The Multinational Monitor


E X P O R T   O F   H A Z A R D S

Remedies Against Hazardous Exports

Compensation, Products Liability and Criminal Sanctions

by Sheila Jasanoff

During the 1970s, the United States and other industrial countries enacted tough new environmental laws to protect their citizens against hazardous substances in consumer products, the environment, and the workplace. In doing so, they unwittingly created problems for many developing countries that are only now embarking upon the process of industrialization, and for whom comparable programs of preventive regulation are economically, technically, and politically out of the question. Products deemed too dangerous in producing countries--drugs, pesticides, defective consumer goods-are sold abroad in countries with less stringent quality control standards. Hazardous industries locate new plants in these countries to avoid costly pollution control requirements. While few receiving nations would deny entry to all such "exported" hazards, none is prepared to accept a wholesale flight of risk from the more highly industrialized areas of the world.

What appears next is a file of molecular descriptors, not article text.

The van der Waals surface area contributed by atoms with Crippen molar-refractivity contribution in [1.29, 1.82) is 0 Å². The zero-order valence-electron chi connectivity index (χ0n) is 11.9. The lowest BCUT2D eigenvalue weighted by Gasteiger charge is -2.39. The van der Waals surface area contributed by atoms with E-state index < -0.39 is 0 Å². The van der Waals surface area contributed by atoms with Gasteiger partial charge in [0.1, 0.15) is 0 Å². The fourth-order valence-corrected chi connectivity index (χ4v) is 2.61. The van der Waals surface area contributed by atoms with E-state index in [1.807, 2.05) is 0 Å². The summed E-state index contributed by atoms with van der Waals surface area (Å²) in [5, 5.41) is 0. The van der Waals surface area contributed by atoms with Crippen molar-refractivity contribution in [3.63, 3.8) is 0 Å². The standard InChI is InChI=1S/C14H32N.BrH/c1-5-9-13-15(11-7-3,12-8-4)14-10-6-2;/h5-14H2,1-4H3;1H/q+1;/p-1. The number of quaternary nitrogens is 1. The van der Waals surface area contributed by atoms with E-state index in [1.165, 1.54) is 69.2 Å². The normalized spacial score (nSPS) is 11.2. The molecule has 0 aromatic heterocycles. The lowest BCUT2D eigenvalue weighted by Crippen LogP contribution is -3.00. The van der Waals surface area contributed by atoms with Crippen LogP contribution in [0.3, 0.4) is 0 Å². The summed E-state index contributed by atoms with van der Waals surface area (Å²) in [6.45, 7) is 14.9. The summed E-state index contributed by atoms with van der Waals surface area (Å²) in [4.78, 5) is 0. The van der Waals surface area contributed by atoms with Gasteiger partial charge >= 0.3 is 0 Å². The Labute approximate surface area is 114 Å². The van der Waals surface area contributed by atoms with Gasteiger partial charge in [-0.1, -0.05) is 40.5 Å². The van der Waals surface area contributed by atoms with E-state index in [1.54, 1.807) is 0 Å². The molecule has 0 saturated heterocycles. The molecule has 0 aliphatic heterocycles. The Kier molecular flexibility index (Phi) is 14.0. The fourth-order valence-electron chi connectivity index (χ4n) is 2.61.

The industrialized nations have taken some action in recent years to control the export of hazards to developing countries. Most such initiatives are directed at informing receiving countries of risks associated with products that are banned or severely restricted in country of origin. In the U.S., for example, half-a-dozen laws now require notification or the express consent of importing governments for the export of such regulated products. Along similar lines, the Organization for Economic Cooperation and Development (OECD) issued a decision and guidelines in 1984 concerning transfrontier shipments of hazardous wastes. The guidelines include a call for "international prenotification and cooperation" among exporting, importing, and transit countries.